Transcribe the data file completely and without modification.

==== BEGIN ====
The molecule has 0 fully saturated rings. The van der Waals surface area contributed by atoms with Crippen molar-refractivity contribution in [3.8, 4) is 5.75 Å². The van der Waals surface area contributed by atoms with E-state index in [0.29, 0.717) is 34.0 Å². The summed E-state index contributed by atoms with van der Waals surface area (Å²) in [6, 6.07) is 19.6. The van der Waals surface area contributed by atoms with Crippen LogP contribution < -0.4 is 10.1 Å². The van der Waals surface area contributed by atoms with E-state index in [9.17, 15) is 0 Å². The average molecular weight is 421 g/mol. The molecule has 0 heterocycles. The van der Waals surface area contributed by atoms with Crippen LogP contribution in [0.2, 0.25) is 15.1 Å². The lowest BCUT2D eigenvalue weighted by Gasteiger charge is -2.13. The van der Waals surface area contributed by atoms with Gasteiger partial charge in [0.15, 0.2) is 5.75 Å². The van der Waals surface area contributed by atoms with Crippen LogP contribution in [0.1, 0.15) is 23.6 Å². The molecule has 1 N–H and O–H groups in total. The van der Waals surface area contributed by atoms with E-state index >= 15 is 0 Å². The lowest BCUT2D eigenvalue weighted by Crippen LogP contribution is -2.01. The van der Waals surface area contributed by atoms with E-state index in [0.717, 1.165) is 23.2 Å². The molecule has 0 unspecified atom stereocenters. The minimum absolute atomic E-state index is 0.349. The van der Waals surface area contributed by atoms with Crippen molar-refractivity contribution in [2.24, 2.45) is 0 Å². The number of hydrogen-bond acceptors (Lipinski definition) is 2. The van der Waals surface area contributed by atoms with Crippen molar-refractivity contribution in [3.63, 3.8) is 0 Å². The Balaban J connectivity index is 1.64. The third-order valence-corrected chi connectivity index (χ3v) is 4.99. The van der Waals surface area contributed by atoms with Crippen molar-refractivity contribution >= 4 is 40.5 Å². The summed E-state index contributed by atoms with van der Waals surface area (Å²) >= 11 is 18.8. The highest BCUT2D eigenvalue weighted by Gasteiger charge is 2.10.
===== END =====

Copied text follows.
The molecule has 0 fully saturated rings. The van der Waals surface area contributed by atoms with Crippen molar-refractivity contribution in [3.8, 4) is 5.75 Å². The van der Waals surface area contributed by atoms with E-state index in [0.29, 0.717) is 34.0 Å². The summed E-state index contributed by atoms with van der Waals surface area (Å²) in [6, 6.07) is 19.6. The van der Waals surface area contributed by atoms with Crippen LogP contribution < -0.4 is 10.1 Å². The van der Waals surface area contributed by atoms with E-state index in [9.17, 15) is 0 Å². The average molecular weight is 421 g/mol. The molecule has 0 heterocycles. The van der Waals surface area contributed by atoms with Crippen LogP contribution in [0.2, 0.25) is 15.1 Å². The lowest BCUT2D eigenvalue weighted by Gasteiger charge is -2.13. The van der Waals surface area contributed by atoms with Gasteiger partial charge in [0.15, 0.2) is 5.75 Å². The van der Waals surface area contributed by atoms with Crippen LogP contribution in [0.1, 0.15) is 23.6 Å². The molecule has 1 N–H and O–H groups in total. The van der Waals surface area contributed by atoms with E-state index >= 15 is 0 Å². The lowest BCUT2D eigenvalue weighted by Crippen LogP contribution is -2.01. The van der Waals surface area contributed by atoms with E-state index in [0.717, 1.165) is 23.2 Å². The molecule has 0 unspecified atom stereocenters. The minimum absolute atomic E-state index is 0.349. The van der Waals surface area contributed by atoms with Crippen molar-refractivity contribution in [2.24, 2.45) is 0 Å². The number of hydrogen-bond acceptors (Lipinski definition) is 2. The van der Waals surface area contributed by atoms with Crippen molar-refractivity contribution in [3.63, 3.8) is 0 Å². The Balaban J connectivity index is 1.64. The third-order valence-corrected chi connectivity index (χ3v) is 4.99. The van der Waals surface area contributed by atoms with Crippen molar-refractivity contribution >= 4 is 40.5 Å². The summed E-state index contributed by atoms with van der Waals surface area (Å²) >= 11 is 18.8. The highest BCUT2D eigenvalue weighted by Gasteiger charge is 2.10.